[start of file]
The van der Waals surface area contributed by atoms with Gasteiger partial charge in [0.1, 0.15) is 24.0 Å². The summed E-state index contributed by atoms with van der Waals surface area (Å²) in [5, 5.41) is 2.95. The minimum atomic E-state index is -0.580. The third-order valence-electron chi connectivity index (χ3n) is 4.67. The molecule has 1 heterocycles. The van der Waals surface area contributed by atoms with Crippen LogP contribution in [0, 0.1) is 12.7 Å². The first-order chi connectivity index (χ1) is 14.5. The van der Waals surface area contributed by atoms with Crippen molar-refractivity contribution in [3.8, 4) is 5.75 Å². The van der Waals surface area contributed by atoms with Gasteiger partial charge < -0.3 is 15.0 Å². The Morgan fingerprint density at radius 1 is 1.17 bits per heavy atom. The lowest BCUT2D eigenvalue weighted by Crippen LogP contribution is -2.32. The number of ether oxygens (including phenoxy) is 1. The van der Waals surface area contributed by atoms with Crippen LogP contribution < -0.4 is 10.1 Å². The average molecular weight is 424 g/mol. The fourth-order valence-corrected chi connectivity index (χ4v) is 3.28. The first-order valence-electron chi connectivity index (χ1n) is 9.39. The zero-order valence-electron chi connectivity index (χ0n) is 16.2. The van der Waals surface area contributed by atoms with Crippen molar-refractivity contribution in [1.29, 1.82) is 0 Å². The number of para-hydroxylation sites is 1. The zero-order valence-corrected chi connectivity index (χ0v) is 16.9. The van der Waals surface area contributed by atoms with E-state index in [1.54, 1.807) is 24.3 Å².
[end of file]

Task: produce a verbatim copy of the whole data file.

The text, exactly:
The van der Waals surface area contributed by atoms with Gasteiger partial charge in [0.1, 0.15) is 24.0 Å². The summed E-state index contributed by atoms with van der Waals surface area (Å²) in [5, 5.41) is 2.95. The minimum atomic E-state index is -0.580. The third-order valence-electron chi connectivity index (χ3n) is 4.67. The molecule has 1 heterocycles. The van der Waals surface area contributed by atoms with Crippen LogP contribution in [0, 0.1) is 12.7 Å². The first-order chi connectivity index (χ1) is 14.5. The van der Waals surface area contributed by atoms with Crippen molar-refractivity contribution in [3.8, 4) is 5.75 Å². The van der Waals surface area contributed by atoms with Gasteiger partial charge < -0.3 is 15.0 Å². The Morgan fingerprint density at radius 1 is 1.17 bits per heavy atom. The lowest BCUT2D eigenvalue weighted by Crippen LogP contribution is -2.32. The number of ether oxygens (including phenoxy) is 1. The van der Waals surface area contributed by atoms with Crippen LogP contribution < -0.4 is 10.1 Å². The average molecular weight is 424 g/mol. The fourth-order valence-corrected chi connectivity index (χ4v) is 3.28. The first-order valence-electron chi connectivity index (χ1n) is 9.39. The zero-order valence-electron chi connectivity index (χ0n) is 16.2. The van der Waals surface area contributed by atoms with Crippen molar-refractivity contribution in [1.29, 1.82) is 0 Å². The number of para-hydroxylation sites is 1. The zero-order valence-corrected chi connectivity index (χ0v) is 16.9. The van der Waals surface area contributed by atoms with E-state index in [1.54, 1.807) is 24.3 Å².